Mr. Mousseau and Mr. Ricciardi, formerly of Hudson, became proprietors of the Ancram Opera House in 2015.

Beginning AOH operations in 2016, they transformed it into a professional non-profit theater. Over six seasons, including two pandemic years, they have garnered acclaim from audiences and been the recipient of a Berkshire Theater Critics’ Award, says the release announcing the new expansion.

In 2021, Ancram Opera House produced 90 events, including productions, concerts, and workshops reaching approximately 1,700 individuals through live and virtual offerings.

Half of all events were free, consistent with a commitment to making theater accessible to all.

Now, AOH activities extend to eight months of the year, creating opportunities for artists to develop and showcase new work, presenting concerts and readings, and producing two fully-staged theatrical productions each year.

Mr. Riccardi teaches an original storytelling program which is now an established part of the curriculum at the Taconic Hills Central School, supporting their literacy development programs for middle-school students, says the release.

Ancram Supervisor Bassin, who will speak at the ceremony Saturday, told The Columbia Paper by phone this week, “The Ancram Community is so proud of Paul and Jeff’s accomplishments. They have contributed to the quality of life in the town. Their investments in facilities will further enhance the beauty and value of the town in ways that we all can appreciate. We wish them well in their future endeavor.”

The Center for the Arts will be fully accessible. The existing administrative office on the main floor of the Opera House will be converted into an ADA compliant restroom. Ramps, other walkways, and approaches will be designed to provide improved accessibility throughout.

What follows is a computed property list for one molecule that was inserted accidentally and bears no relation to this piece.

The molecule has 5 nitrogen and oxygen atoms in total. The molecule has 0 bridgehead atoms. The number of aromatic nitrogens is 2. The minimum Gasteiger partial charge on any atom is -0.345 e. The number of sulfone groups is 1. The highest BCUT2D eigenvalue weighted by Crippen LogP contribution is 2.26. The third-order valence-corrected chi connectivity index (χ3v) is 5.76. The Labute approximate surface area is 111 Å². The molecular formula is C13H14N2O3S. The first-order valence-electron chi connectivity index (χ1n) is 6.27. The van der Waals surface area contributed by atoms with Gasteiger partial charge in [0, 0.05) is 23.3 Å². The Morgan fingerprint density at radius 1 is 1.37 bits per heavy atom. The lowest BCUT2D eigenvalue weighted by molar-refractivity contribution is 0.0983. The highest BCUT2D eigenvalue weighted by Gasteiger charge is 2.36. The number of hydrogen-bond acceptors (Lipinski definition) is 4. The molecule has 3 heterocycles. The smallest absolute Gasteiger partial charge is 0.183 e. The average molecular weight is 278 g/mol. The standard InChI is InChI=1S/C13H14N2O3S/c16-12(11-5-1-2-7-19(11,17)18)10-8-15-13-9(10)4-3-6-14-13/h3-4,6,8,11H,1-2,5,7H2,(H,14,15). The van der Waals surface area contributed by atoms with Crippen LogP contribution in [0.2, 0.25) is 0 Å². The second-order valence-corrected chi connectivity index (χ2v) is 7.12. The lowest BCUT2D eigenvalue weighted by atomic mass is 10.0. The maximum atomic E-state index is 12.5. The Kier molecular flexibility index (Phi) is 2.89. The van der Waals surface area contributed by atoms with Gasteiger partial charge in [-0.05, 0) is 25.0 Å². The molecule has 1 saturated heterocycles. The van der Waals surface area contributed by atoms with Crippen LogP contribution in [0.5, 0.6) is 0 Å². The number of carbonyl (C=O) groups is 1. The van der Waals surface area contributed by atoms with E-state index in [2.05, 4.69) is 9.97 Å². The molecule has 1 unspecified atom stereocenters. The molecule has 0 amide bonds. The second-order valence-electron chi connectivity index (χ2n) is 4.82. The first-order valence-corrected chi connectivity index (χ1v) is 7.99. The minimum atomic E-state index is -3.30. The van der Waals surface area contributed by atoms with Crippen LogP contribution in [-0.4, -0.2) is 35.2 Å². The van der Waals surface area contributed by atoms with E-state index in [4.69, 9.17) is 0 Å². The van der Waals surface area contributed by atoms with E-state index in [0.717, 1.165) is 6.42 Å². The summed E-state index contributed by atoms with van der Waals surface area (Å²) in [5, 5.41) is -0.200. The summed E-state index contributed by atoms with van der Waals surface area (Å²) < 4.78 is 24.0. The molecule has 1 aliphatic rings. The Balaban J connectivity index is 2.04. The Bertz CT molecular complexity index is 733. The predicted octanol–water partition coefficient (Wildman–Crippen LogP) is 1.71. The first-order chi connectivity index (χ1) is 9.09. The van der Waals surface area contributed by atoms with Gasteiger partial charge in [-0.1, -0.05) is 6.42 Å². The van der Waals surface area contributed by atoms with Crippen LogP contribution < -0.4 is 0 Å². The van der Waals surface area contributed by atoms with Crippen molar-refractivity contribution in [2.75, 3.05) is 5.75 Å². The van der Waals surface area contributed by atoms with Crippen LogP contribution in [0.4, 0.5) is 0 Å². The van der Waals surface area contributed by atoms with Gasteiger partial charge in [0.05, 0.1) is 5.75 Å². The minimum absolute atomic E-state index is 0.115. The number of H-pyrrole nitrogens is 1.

The HVAC system will be replaced to achieve exceptional levels in ventilation and air purification. Last, but not least, the project will address and improve the parking, says the release.

Additional housing for artists and interns in The Annex will allow the co-directors to offer opportunities to a larger and more diverse group.

“NYS Homes and Community Renewal’s Main Street Program is supporting the restoration and renovation work on the property. We’re also grateful to NY State Council on the Arts and Assemblymember Didi Barrett’s office for nominating us for additional funding to support the work. Funds from private sources were raised to allow Ancram Opera House, which is a non-profit organization, to purchase the house,” Mr. Mousseau said by email.

After about three seasons, the co-directors “realized that we needed more space. Each year we struggle to find affordable housing for artists that are coming to Ancram to work here. We also were meeting students and recent graduates wanting to intern with us but who couldn’t because we didn’t offer housing.

“When the house next door became available, we and our board knew right away that the organization needed to explore purchasing it. Given its location, it’s perfect and has allowed us to expand our thinking to envision a multi-purpose property also providing community meeting and workshop space and outdoor areas for audiences to gather before and after shows,” Mr. Mousseau said by email.

The expansion project is accompanied by a fundraising campaign. The community is invited to play a role in the success of this project and in sustaining the Center for the Arts’ future.

All contributions are fully tax-deductible as allowed by law.

The Opera House was erected in 1927 as the Ancram Grange Hall #955. In 1972, the grange was transformed into a performance venue and renamed the Ancram Opera House. Over the years, it has been home to a ceramist, woodworker, theater and music performances and yoga classes.

“Across our region and around the state we have seen that local arts and cultural organizations feed not only our souls, but also the local economy. Ancram Opera House is poised to do just that as it breaks ground September 24th on the exciting new expanded campus for The Ancram Center for the Arts. Adding indoor and outdoor community gathering spaces and housing for artists and interns, this new center will surely be an anchor for the re-energized Ancram hamlet,” Assemblymember Barrett told The Columbia Paper by email.

For more information contact AOH at 518-329-0114 or visit www.ancramoperahouse.org.

To contact Diane Valden email dvalden@columbiapaper.com